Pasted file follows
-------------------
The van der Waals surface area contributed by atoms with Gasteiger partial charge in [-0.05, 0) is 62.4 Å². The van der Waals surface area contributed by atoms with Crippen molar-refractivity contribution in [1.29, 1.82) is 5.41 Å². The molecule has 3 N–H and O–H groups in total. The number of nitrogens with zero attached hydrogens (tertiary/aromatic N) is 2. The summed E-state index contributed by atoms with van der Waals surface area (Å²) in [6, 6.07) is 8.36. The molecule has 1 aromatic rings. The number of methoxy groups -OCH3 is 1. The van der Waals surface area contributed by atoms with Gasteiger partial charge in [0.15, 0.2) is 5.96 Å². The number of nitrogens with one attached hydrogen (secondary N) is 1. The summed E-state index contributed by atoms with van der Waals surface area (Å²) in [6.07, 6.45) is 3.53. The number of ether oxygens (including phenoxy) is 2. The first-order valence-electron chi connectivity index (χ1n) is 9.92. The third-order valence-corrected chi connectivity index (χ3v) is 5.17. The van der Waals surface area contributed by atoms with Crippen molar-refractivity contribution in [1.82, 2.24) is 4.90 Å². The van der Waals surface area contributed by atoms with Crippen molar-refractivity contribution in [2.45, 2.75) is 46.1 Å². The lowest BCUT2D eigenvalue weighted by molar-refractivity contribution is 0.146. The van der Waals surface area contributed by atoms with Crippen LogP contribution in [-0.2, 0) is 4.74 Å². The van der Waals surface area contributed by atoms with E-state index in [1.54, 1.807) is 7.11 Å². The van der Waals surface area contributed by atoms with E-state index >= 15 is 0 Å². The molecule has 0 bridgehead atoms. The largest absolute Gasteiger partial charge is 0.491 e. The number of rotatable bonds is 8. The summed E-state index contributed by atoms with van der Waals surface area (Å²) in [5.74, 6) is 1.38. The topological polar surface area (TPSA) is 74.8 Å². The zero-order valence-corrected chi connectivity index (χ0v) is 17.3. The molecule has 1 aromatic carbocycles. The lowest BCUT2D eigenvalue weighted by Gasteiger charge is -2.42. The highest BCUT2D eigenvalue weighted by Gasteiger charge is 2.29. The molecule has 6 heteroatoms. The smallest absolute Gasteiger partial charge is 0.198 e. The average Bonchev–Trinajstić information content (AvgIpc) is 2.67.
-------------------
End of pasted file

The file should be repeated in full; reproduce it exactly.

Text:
The van der Waals surface area contributed by atoms with Gasteiger partial charge in [-0.05, 0) is 62.4 Å². The van der Waals surface area contributed by atoms with Crippen molar-refractivity contribution in [1.29, 1.82) is 5.41 Å². The molecule has 3 N–H and O–H groups in total. The number of nitrogens with zero attached hydrogens (tertiary/aromatic N) is 2. The summed E-state index contributed by atoms with van der Waals surface area (Å²) in [6, 6.07) is 8.36. The molecule has 1 aromatic rings. The number of methoxy groups -OCH3 is 1. The van der Waals surface area contributed by atoms with Gasteiger partial charge in [0.15, 0.2) is 5.96 Å². The number of nitrogens with one attached hydrogen (secondary N) is 1. The summed E-state index contributed by atoms with van der Waals surface area (Å²) in [6.07, 6.45) is 3.53. The number of ether oxygens (including phenoxy) is 2. The first-order valence-electron chi connectivity index (χ1n) is 9.92. The third-order valence-corrected chi connectivity index (χ3v) is 5.17. The van der Waals surface area contributed by atoms with Crippen molar-refractivity contribution in [1.82, 2.24) is 4.90 Å². The van der Waals surface area contributed by atoms with Crippen molar-refractivity contribution in [2.45, 2.75) is 46.1 Å². The lowest BCUT2D eigenvalue weighted by molar-refractivity contribution is 0.146. The van der Waals surface area contributed by atoms with Crippen LogP contribution in [-0.2, 0) is 4.74 Å². The van der Waals surface area contributed by atoms with E-state index in [1.54, 1.807) is 7.11 Å². The van der Waals surface area contributed by atoms with E-state index >= 15 is 0 Å². The molecule has 0 bridgehead atoms. The largest absolute Gasteiger partial charge is 0.491 e. The number of rotatable bonds is 8. The summed E-state index contributed by atoms with van der Waals surface area (Å²) in [5.74, 6) is 1.38. The topological polar surface area (TPSA) is 74.8 Å². The zero-order valence-corrected chi connectivity index (χ0v) is 17.3. The molecule has 1 aromatic carbocycles. The lowest BCUT2D eigenvalue weighted by Gasteiger charge is -2.42. The highest BCUT2D eigenvalue weighted by Gasteiger charge is 2.29. The molecule has 6 heteroatoms. The smallest absolute Gasteiger partial charge is 0.198 e. The average Bonchev–Trinajstić information content (AvgIpc) is 2.67.